Fair and just: Speaking of fair decisions, fairness is of major importance to all Sage archetypes. They cannot use learning and educating themselves if not for good reasons. Sages like to educate others, not in a patronizing way, but to enlighten them.
Understanding: Sage archetypes have a gift that allows them to understand complex theories and impart them to others. They can make the most complicated ideas appear simple. Sages use this talent to further their journey of self-discovery.
The Sage Archetype’s Strengths and Weaknesses
If you need advice or an answer to a perplexing problem, the Sage archetype is the one to go to. They are renowned for their deep wisdom, but they also have the gift of communicating the most difficult concepts easily.
One of a Sage’s greatest strengths is the ability to see a problem from different aspects. This gives them a well-balanced viewpoint, free from prejudice or bias, allowing them to impart an honest opinion.
You won’t find a Sage archetype falling for fake news. These are highly intelligent people, unswayed by emotion. Instead, they rely on cold hard logic and facts. Be that as it may, Sages are compassionate and empathic towards their fellow humans.
Sage Archetypes see the world populated by humanity. There is no ‘them and us’; for Sages, we are all equal. These are the true humanitarians.
Sometimes a Sage can get bogged down with unnecessary details that confuse the truth. They tend to overthink everything; analyzing the smallest minutiae. This can lead to procrastination.
Because the Sage archetype places so much importance on the truth, deciding on one course of action is difficult. They don’t want to make the wrong choice, so end up in a stalemate of inaction.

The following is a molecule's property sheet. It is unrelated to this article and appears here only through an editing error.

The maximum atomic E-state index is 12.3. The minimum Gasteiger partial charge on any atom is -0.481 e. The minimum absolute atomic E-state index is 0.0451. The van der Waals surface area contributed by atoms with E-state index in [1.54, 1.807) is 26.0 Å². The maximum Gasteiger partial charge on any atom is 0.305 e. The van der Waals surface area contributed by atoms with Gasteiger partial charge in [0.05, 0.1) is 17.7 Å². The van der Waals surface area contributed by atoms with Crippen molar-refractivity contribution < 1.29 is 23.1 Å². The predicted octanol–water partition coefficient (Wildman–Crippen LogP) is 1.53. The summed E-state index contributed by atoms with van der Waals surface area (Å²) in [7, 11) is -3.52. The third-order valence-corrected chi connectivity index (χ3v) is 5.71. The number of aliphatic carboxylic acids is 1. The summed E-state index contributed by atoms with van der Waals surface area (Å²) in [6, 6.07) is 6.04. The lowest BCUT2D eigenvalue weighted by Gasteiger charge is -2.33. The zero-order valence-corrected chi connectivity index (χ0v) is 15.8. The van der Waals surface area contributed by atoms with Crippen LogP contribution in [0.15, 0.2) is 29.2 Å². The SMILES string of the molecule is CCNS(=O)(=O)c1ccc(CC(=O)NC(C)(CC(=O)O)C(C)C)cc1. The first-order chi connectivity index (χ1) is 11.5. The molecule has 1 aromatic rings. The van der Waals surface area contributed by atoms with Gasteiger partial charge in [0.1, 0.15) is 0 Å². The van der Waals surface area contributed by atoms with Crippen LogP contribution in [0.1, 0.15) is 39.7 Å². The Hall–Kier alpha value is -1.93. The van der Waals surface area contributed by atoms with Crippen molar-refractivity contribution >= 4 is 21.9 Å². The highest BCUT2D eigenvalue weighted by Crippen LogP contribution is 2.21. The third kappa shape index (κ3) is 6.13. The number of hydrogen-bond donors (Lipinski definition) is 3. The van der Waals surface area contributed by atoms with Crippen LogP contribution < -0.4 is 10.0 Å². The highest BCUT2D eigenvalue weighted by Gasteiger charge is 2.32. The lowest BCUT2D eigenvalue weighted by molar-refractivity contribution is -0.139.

Those with the Sage archetype are introverts who prefer to think and analyze, rather than take action. As they spend so much time inside their heads, they easily lose track of what’s happening in the real world.
While it is beneficial to think introspectively, we inhabit a physical realm and deal with practical problems. Sometimes Sages place too much importance on the analytical, rather than living in the moment. They can also come across as critical, especially with those they deem to be ignorant or prejudicial.
Sage Archetype Examples
Sages want to make the world better and believe in fairness and equality. Think of King Solomon and the two women; each claiming to be the mother of a baby. The King asks for his sword to cut the baby in half and give half each to the mothers. One mother begged him not to harm the baby, revealing herself to be the true mother.
King Solomon fits the ideal Sage archetype, not merely because he is wise, but because he sought to find the truth and deliver fair justice.
Storytellers use Sage archetypes repeatedly throughout films and books. Just think of The Oracle in the Matrix; our protagonist Neo visits this wise woman for advice. Or how about Spock in Star Trek? He often reins in an impulsive and emotional Captain Kirk with his logical wisdom.
You can also find the Sage personality in real life. For instance, Albert Einstein is a classic example of a truth-seeker who studies to benefit humanity. People like him define independent thinking and defying the norms.
Some people describe the Sage archetype as cold, ruled by logic and highly critical of others.
If you identify as a stern and uncompromising Sage, spend time with family and friends. Enjoy frivolous activities that require less thought and spend time outdoors. Feel the sun on your face or marvel at a snowflake, but try to do more things instead of thinking about them.
Copyright © 2012-2024 Learning Mind. All rights reserved. For permission to reprint, contact us.